Where such laudable endeavors as photo-astronomy or, say, E.L. Marey’s legendary photo-gun—both using inventive new photo technology to see what could hitherto not be seen, Wilsons dioramas aims at perfect visual representations of wild life situations—where ‘street-view’ similarly seems to ‘merely’ aim for naturalistic drive-through and drive-by representations. But as Nat Chard points out it is less the illusionary perfection of the dioramas that captivates him, as it is the particularity of the constructs and techniques invented in pursuit of perfection. Nevertheless Nat’s Bog camera engage in the full ecology of Wilson’s dioramas—i.e. in the full artifice of the diorama construct as well as the illusion it produces—where image/illusion meets material construct. Nat furthermore manages to enter this ecology using its perfection as a horizon to go beyond—by catapulting shadows of paint into the wilderness beyond the horizon of rigor of the situated science of the artificial of Wilsons diorama-making. I wonder whether software developers with an urge towards illusionary perfection matching that of J.P. Wilson are engaged in the development of ‘street-view’ technology. My guess is that ‘it’s getting there’ through collective programmer effort and I wonder whether Teis Draiby sometime in the future could expect a similar generosity of sharing knowledge and research, were he to approach the street-view programmers at some point, as that which Nat met from the researcher Michael Anderson. If this would be the case I’m sure Teis would be just the right architect to enter into the realm of the full ecology of a refined street-view technique to find openings into the wilderness of the unknown also from within the artifice behind drive-by perfection. On the other hand it seems that there is already a lot to do for Teis in researching potentials of what he has already accomplished. To me it seems that the particular kind of digital image data mining Teis performs has even more to offer when immediately related to actual sensing than to ‘the image’—that is: to new ways of sensing more than to the creation of new kinds of visual objects of representation. It seems to be able to challenge the apparent focus on the present which still—to historicize instead of ontologize—seems to be inherent in the architecture of human visual perception. Could a ‘presencing the afterimage’ as integrated in visual perception effect new kinds of behavior in the present? Suddenly Teis’ image of Vesterbrogade traffic seems positively critical in suggesting a position of ‘street-view’ as witnessing rather than engaging in an everyday traffic situation that normally demands a particular focus and awareness of the present situation, since accidents and risk of severe injury most often is but a fraction of a second away while under way in city traffic. In what kinds of situations would ‘afterimage-integrated visual perception’ hold promise rather than risk? Serving as a first rough approximation maybe in all kinds of situations where ‘timing’ is not limited to conscious celebrations of the moment of the immediately present. At a more abstract level Teis’ project might point beyond the paradoxically artificial hyper-naturalism of J.P. Wilson’s dioramas, as well as beyond the ‘mere’ sense-enhancement of Marey’s photo-gun—towards direct architectural intervention into the cultural construct of sense perception—i.e. making such constructs into veritable objects of architectural intervention.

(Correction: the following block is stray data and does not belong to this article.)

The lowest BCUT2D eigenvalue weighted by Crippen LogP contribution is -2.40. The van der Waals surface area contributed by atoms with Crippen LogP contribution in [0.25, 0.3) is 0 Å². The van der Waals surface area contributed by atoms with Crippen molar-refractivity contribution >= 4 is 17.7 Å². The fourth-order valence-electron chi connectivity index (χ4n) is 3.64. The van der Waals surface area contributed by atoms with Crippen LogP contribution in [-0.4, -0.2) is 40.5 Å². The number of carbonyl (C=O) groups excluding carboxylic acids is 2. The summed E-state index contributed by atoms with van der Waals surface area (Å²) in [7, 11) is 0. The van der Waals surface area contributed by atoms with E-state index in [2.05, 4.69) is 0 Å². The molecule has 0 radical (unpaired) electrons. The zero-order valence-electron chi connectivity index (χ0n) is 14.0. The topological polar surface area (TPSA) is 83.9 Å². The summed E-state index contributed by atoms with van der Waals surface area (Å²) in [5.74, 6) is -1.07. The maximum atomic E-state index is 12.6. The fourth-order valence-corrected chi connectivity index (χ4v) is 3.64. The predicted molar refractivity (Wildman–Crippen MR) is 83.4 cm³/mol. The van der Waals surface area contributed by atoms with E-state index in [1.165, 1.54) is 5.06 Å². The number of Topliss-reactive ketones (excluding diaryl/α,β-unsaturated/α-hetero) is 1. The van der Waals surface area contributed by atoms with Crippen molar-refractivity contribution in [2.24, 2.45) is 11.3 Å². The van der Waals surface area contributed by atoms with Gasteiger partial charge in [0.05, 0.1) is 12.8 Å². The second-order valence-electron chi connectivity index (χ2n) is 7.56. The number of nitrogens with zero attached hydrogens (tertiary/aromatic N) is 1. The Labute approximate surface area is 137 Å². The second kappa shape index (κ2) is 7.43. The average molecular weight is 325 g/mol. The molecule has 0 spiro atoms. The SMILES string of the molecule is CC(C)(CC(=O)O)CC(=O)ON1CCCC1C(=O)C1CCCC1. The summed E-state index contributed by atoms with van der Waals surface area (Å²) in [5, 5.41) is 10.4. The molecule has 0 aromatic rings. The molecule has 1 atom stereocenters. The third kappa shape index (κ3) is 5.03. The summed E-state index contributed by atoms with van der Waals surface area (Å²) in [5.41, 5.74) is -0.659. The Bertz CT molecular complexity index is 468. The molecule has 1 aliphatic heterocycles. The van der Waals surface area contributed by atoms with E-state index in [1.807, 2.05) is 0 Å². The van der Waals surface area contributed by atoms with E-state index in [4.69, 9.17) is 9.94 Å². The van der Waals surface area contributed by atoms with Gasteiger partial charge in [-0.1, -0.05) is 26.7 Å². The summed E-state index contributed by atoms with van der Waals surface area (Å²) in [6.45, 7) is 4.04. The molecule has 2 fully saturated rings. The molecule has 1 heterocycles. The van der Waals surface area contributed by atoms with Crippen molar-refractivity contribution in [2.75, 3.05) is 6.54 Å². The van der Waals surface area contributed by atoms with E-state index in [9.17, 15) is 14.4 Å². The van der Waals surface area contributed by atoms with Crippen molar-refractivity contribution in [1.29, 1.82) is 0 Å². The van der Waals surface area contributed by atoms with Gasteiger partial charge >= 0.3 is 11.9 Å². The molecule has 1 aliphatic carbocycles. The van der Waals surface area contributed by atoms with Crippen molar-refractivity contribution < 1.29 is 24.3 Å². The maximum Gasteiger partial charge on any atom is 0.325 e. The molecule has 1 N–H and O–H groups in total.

For some it might be due time to enter the quasi-diorama of the Nat/Teis exhibition—or become part of, that is, bodily included in it, even if any vulnerable trace of diorama illusion will decisively dissolve on entry—for the entering, that is. For those outside looking in, all those who enter might in fact sustain a sense of diorama. On the night of the exhibition “finissage” also I will look in, and also enter; but I will also turn some of my attention to the other side of the street, to the small ‘cage’—strangely empty—seen immediately opposite the entrance door into the Leth Gori Gallery space. 6 feet above ground on the cage I plan to fixate a small wood construct with two holes—approximately 65mm, maybe a little bit more, apart measured center to center horizontally. If possible, in each of the two holes there should be a preferably hand forged nail of the kind with a broad head. It should be possible to easily take out these nails. The intention behind this small intervention is less morbid than a superficial interpretation might suggest. The particularity of the construct should rather be seen as hints or clues. Who can guess the riddle? The answer is at least two-fold.
First published in ENTREENTRE Pamphlet 1 on the occasion of the exhibition ENTREENTRE Presents Works by Nat Chard, Perry Kulper and Teis Draiby, Galleri Leth & Gori, Copenhagen, April, 2015.